Lesson from an empty tank

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Yesterday I ran out of gas.


The day before the portentous warning light had glowered at me, but we were late, there were people waiting, the baby needed a nap, the kids needed to eat, someone had to be picked up, groceries needed to be bought….. Yada yada yada. And so it went, mile after mile.

Turns out, cars run on gas, not on willpower.

So yesterday we were running late (again) and I promised myself we would fill up first thing after Vacation Bible Camp. But with less than a mile to go before we reached the church, the van shuddered to a halt. I looked over and blinked haplessly at my husband.

Here is what I would have said if our roles were reversed: “did you really think you could drive all day yesterday and not have this happen?” “Isn’t this the same place you ran out of gas last time?” “I guess that’s why they say ‘more haste, less speed’, huh?” “Did you think the F on your gas gauge stands for Finished? The E for ‘got Extra’?” All with a laugh, but a ribbing nonetheless.

In the days afterwards, I might have kissed him goodbye with a “Have a great day! Got enough fuel? Just checking!”

But in that moment, and in the hours that followed, my husband said not one mean thing. Not one. No gentle teasing. No ribbing. No jokes at my expense.

Just like my Facebook buddies did, I would have responded to my crisis with teasing. But it occurred to me as the day wore on and the teasing continued and I felt all the sillier for my predicament, that I couldn’t recall a time when my husband has ever teased me for making a foolish mistake.

Romans 12:20 says: “If your enemies are hungry, feed them. If they are thirsty, give them something to drink. In doing this, you will heap burning coals of shame on their heads.” (NLT)

I am not his enemy, but my head. is. burning.

Thanks God for this gentle man. Like you, he does not treat me as my sins deserve. I’m so thankful.

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4 thoughts on “Lesson from an empty tank”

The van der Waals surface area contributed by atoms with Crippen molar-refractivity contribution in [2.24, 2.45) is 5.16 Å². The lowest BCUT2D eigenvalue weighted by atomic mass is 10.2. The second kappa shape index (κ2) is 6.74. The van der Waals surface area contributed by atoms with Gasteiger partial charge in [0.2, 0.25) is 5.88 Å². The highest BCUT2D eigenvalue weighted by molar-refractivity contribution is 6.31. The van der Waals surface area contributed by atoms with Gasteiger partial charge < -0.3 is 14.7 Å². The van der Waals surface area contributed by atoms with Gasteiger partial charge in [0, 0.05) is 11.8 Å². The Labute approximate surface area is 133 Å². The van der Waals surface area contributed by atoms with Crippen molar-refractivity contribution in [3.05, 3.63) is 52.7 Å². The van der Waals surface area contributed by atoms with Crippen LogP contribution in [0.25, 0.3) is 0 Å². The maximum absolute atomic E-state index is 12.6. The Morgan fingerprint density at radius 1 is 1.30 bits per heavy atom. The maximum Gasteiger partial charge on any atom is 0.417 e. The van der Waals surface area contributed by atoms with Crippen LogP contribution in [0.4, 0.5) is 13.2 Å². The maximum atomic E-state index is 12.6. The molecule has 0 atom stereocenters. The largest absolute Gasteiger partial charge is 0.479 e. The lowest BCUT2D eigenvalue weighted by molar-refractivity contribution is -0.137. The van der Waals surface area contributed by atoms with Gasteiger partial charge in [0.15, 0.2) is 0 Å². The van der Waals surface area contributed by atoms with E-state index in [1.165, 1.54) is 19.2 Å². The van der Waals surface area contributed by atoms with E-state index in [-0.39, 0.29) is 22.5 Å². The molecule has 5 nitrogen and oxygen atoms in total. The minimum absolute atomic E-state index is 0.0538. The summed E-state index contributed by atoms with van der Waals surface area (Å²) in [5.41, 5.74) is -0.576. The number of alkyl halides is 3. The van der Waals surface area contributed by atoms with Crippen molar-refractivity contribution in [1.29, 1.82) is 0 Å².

1. Thank-you for this wonderful picture of grace! And for your humility in admitting to a penchant for teasing. I find myself also teasing – and also laying blame in a more blatantly unkind way – too often, and mostly to those closest to me, those I truly would rather affirm than tear down. And thinking about your story has reminded me how it is so much easier to accept blame and repent when faced with kindness instead of accusation. It’s God’s kindness that leads us to repentance! I know this for myself, and I hope I can become better at extending this kindness and grace – especially to my family, who I somehow seem to feel need to be “made” to be remorseful.

  2. OK, first off I have to say that you are in good company. Well, if I’m good company that is. It’s been a while, but I’ve run out of gas on occasion. It’s rarely fatal.

    Second, you have a wonderful family, husband included. ‘Nuff said.

    Third, I know what you mean about the teasing. I used to be quite a prolific and indiscriminate teaser. Prolific in the sense that it was practically my default mode, and indiscriminate in that I often didn’t know when to stop. Not a good combination. It’s been an area of change for me, and I most times do not default to teasing, nor do I let it run on usually. People get really beat up in this world, and I’ve resolved not to add to it.

    That said, there is a time and place for everything, even a good tease. And when it’s well-timed, those moments are golden!


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